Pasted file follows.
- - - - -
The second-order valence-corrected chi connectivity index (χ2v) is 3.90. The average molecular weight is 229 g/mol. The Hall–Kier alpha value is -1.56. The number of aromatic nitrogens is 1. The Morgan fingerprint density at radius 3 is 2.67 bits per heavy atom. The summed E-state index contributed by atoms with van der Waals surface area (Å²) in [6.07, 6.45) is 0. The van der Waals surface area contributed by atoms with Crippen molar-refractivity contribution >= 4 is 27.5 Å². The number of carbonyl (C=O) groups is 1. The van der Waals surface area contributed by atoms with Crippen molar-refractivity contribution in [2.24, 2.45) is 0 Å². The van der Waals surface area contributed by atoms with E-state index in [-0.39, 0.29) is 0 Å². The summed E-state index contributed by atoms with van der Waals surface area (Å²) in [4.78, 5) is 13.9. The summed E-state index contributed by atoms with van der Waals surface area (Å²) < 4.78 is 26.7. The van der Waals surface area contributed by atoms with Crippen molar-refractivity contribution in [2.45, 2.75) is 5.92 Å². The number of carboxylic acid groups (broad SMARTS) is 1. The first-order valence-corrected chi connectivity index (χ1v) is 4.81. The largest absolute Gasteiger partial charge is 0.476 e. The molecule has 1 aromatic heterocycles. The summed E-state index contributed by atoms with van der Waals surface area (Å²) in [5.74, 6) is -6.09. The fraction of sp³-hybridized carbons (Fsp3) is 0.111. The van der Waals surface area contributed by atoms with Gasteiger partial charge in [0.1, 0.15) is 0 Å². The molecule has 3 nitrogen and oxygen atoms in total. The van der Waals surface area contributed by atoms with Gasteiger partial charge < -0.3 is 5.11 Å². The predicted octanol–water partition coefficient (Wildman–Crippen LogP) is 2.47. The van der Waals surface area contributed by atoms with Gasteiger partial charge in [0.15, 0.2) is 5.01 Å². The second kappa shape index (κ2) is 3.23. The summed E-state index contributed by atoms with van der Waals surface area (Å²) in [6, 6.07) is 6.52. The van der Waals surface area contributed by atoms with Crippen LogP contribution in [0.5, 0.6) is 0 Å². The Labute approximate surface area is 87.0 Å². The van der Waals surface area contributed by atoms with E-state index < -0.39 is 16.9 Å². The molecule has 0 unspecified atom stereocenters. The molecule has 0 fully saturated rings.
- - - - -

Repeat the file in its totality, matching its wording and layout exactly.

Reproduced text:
The second-order valence-corrected chi connectivity index (χ2v) is 3.90. The average molecular weight is 229 g/mol. The Hall–Kier alpha value is -1.56. The number of aromatic nitrogens is 1. The Morgan fingerprint density at radius 3 is 2.67 bits per heavy atom. The summed E-state index contributed by atoms with van der Waals surface area (Å²) in [6.07, 6.45) is 0. The van der Waals surface area contributed by atoms with Crippen molar-refractivity contribution >= 4 is 27.5 Å². The number of carbonyl (C=O) groups is 1. The van der Waals surface area contributed by atoms with Crippen molar-refractivity contribution in [2.24, 2.45) is 0 Å². The van der Waals surface area contributed by atoms with E-state index in [-0.39, 0.29) is 0 Å². The summed E-state index contributed by atoms with van der Waals surface area (Å²) in [4.78, 5) is 13.9. The summed E-state index contributed by atoms with van der Waals surface area (Å²) < 4.78 is 26.7. The van der Waals surface area contributed by atoms with Crippen molar-refractivity contribution in [2.45, 2.75) is 5.92 Å². The number of carboxylic acid groups (broad SMARTS) is 1. The first-order valence-corrected chi connectivity index (χ1v) is 4.81. The largest absolute Gasteiger partial charge is 0.476 e. The molecule has 1 aromatic heterocycles. The summed E-state index contributed by atoms with van der Waals surface area (Å²) in [5.74, 6) is -6.09. The fraction of sp³-hybridized carbons (Fsp3) is 0.111. The van der Waals surface area contributed by atoms with Gasteiger partial charge in [0.1, 0.15) is 0 Å². The molecule has 3 nitrogen and oxygen atoms in total. The van der Waals surface area contributed by atoms with Gasteiger partial charge < -0.3 is 5.11 Å². The predicted octanol–water partition coefficient (Wildman–Crippen LogP) is 2.47. The van der Waals surface area contributed by atoms with Gasteiger partial charge in [0.15, 0.2) is 5.01 Å². The second kappa shape index (κ2) is 3.23. The summed E-state index contributed by atoms with van der Waals surface area (Å²) in [6, 6.07) is 6.52. The van der Waals surface area contributed by atoms with Crippen LogP contribution in [0.5, 0.6) is 0 Å². The Labute approximate surface area is 87.0 Å². The van der Waals surface area contributed by atoms with E-state index < -0.39 is 16.9 Å². The molecule has 0 unspecified atom stereocenters. The molecule has 0 fully saturated rings.